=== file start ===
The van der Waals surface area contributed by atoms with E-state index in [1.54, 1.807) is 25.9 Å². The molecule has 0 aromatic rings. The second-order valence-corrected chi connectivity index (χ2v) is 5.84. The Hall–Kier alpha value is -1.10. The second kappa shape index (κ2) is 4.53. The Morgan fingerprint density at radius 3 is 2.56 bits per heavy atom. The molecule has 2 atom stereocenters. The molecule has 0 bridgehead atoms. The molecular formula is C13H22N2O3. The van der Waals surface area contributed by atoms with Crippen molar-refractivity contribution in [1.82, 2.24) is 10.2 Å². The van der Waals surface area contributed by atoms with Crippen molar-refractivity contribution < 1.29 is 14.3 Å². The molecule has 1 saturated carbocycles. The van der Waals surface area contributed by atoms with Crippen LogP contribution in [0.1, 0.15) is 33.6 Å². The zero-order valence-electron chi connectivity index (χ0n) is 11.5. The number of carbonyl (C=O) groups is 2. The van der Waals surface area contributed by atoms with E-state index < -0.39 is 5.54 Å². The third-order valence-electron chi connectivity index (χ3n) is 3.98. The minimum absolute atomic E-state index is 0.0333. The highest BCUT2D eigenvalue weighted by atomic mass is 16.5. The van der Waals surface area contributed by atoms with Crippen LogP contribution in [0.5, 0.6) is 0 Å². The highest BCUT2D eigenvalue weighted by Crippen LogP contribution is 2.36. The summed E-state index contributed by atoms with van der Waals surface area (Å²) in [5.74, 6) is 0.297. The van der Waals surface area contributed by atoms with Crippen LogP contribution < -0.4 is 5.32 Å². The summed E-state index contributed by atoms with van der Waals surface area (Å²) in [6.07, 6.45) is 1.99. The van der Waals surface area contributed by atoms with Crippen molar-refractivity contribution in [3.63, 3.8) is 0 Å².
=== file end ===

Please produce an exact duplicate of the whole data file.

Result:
The van der Waals surface area contributed by atoms with E-state index in [1.54, 1.807) is 25.9 Å². The molecule has 0 aromatic rings. The second-order valence-corrected chi connectivity index (χ2v) is 5.84. The Hall–Kier alpha value is -1.10. The second kappa shape index (κ2) is 4.53. The Morgan fingerprint density at radius 3 is 2.56 bits per heavy atom. The molecule has 2 atom stereocenters. The molecule has 0 bridgehead atoms. The molecular formula is C13H22N2O3. The van der Waals surface area contributed by atoms with Crippen molar-refractivity contribution in [1.82, 2.24) is 10.2 Å². The van der Waals surface area contributed by atoms with Crippen molar-refractivity contribution < 1.29 is 14.3 Å². The molecule has 1 saturated carbocycles. The van der Waals surface area contributed by atoms with Crippen LogP contribution in [0.1, 0.15) is 33.6 Å². The zero-order valence-electron chi connectivity index (χ0n) is 11.5. The number of carbonyl (C=O) groups is 2. The van der Waals surface area contributed by atoms with E-state index < -0.39 is 5.54 Å². The third-order valence-electron chi connectivity index (χ3n) is 3.98. The minimum absolute atomic E-state index is 0.0333. The highest BCUT2D eigenvalue weighted by atomic mass is 16.5. The van der Waals surface area contributed by atoms with Crippen LogP contribution in [0.5, 0.6) is 0 Å². The highest BCUT2D eigenvalue weighted by Crippen LogP contribution is 2.36. The summed E-state index contributed by atoms with van der Waals surface area (Å²) in [5.74, 6) is 0.297. The van der Waals surface area contributed by atoms with Crippen LogP contribution < -0.4 is 5.32 Å². The summed E-state index contributed by atoms with van der Waals surface area (Å²) in [6.07, 6.45) is 1.99. The van der Waals surface area contributed by atoms with Crippen molar-refractivity contribution in [3.63, 3.8) is 0 Å².